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Syrian youths in Turkish camps turn to university for hope

Syrian students in Turkey – who are exempt from paying university fees – seek higher education despite the trauma from war, displacement
Syrian refugees play in camp in the Turkish town of Yayladagi in Hatay province on 25 June, 2011 (AFP)

By Nilay Kar Onum

HARRAN, Sanliurfa, Turkey – The dreams may be different, but the means to an end are the same.

Whether to become a doctor, a chemist, an engineer or a banker, they have but higher education to fulfil these goals and hope to one day help their families and perhaps even their war-torn country.

Many Syrian youths who currently live in the container city of Harran district of Turkey's southeastern Sanliurfa province, have seen their dreams shattered by a civil war that began in March 2011 and has since claimed more than 211,000 lives and destroyed thousands of homes. 

But some have managed to resurrect these dreams by enrolling in a university in a foreign country that they now call their "second country".

Neced Sallum, 20, is one of these fortunate youths, she says. A determined young woman, she fled the northwestern city of Idlib three years ago with her mother and father. 

"I always wanted to visit Turkey, which I saw in TV series," she says. "We are here right now, not to visit, but because of the war."

The first step in gaining access to higher education for Syrians in Turkey begins with learning the language and finishing high school. 

Neced wasted no time in learning Turkish and finishing high school upon arrival in the container city. She then proceeded to enrol in the nursing department at Harran University in Sanliurfa last year. 

In order to study a university in Turkey, foreigners, including Syrians, need to pass a special exam, which is held in both Turkish and English. 

"The first days of university were hard for me. Everything was different: Friends, atmosphere and language… But with each passing day, I started getting used to the school," Neced says. 

Despite of difficulties, she has completed the first year successfully. "Fortunately, I made it."

Another first-year university student, Geyda Kehlavi, 19, who lives in the same container city and studying economics at the same university, experienced the similar difficulties.

"As I had in difficulties in the first days at the university, I thought of dropping out because of bad grades that I got," she recalls. "Then, I started getting better grades and regained my motivation."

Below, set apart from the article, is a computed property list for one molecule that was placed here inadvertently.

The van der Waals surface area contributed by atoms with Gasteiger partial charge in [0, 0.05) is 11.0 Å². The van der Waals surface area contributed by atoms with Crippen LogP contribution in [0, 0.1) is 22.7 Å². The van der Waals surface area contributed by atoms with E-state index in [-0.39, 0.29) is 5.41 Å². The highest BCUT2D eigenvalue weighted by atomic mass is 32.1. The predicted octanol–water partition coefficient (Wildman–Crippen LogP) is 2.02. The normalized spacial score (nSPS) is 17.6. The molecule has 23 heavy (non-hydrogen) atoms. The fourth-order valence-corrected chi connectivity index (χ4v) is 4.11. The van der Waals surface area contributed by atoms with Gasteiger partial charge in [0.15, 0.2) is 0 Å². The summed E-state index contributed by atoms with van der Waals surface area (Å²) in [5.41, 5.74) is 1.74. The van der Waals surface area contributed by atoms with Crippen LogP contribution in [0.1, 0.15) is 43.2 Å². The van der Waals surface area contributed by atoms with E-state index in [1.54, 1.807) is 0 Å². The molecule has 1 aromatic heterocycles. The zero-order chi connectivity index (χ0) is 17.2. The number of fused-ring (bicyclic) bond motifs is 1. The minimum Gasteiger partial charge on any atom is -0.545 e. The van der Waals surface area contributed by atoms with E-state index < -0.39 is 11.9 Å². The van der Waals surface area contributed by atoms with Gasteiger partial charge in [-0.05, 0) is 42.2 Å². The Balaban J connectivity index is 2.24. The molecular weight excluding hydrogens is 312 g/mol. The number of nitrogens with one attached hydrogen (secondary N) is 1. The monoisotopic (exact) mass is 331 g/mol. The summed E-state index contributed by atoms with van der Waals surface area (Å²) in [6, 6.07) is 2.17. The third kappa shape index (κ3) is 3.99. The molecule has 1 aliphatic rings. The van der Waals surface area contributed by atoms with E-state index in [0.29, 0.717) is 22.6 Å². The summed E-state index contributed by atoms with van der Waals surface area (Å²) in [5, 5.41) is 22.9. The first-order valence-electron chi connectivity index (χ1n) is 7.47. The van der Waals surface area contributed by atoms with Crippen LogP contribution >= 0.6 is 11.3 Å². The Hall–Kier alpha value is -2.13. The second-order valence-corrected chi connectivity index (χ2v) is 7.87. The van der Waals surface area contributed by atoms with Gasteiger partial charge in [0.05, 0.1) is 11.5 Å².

She now never wants to drop out. 

Syrian students in Turkey are exempt from paying university fees. 

Pigeons fly near Istanbul University in Istanbul on 18 February, 2015 (AFP)

"I think we are lucky, as the conditions here are good. Some Syrians are sleeping on the streets unfortunately," Hallum Assallum, 21, who is studying food engineering at Harran University.

There are six container cities established for Syrians in Turkey, where the conditions are relatively better than the tent cities. The Harran container city hosts around 15,000 Syrians. 

Some 35 people from the container city have enrolled at the university so far. 

"At first, I was afraid of not being successful but I made it and got the necessary grades to go to university," Geyda notes.  

"I am generally studying hard. Especially, during the exam week, I am studying so hard," adds Hallum, who wants to be a chemist. 

Naturally, families are proud of their children's success, achieved under difficult circumstances, against the backdrop of a war they have witnessed but must try to put behind them in order to move on. 

Kemal Kehlavi, 46, who sells various bags and purses in the camp, says he is very glad that his daughter Geyda studies. "Of course, all of my children are valuable for me but I attach a different importance to Geyda as she is a girl," he states.

"Actually, we wanted her to study medicine but conditions changed [that]. Again, we are very happy that her education continues here," Kehlavi adds: "I will do my best to make her complete her education."

Education is not only a means to a better future for these youths; it is also a way to hope for their country's renaissance, to hope to contribute to the eventual rebuilding process. 

"We would have one thing with us when we return back to our country: It is our education. We will rebuild Syria thanks to this education," Neced says stalwartly.  

"Our Syria needs us. If we are weak when we return back to our country, we cannot rebuild and cannot help our country. So, we need to be strong and educated," agrees Hallum says, "Frankly, I am studying to realise this."

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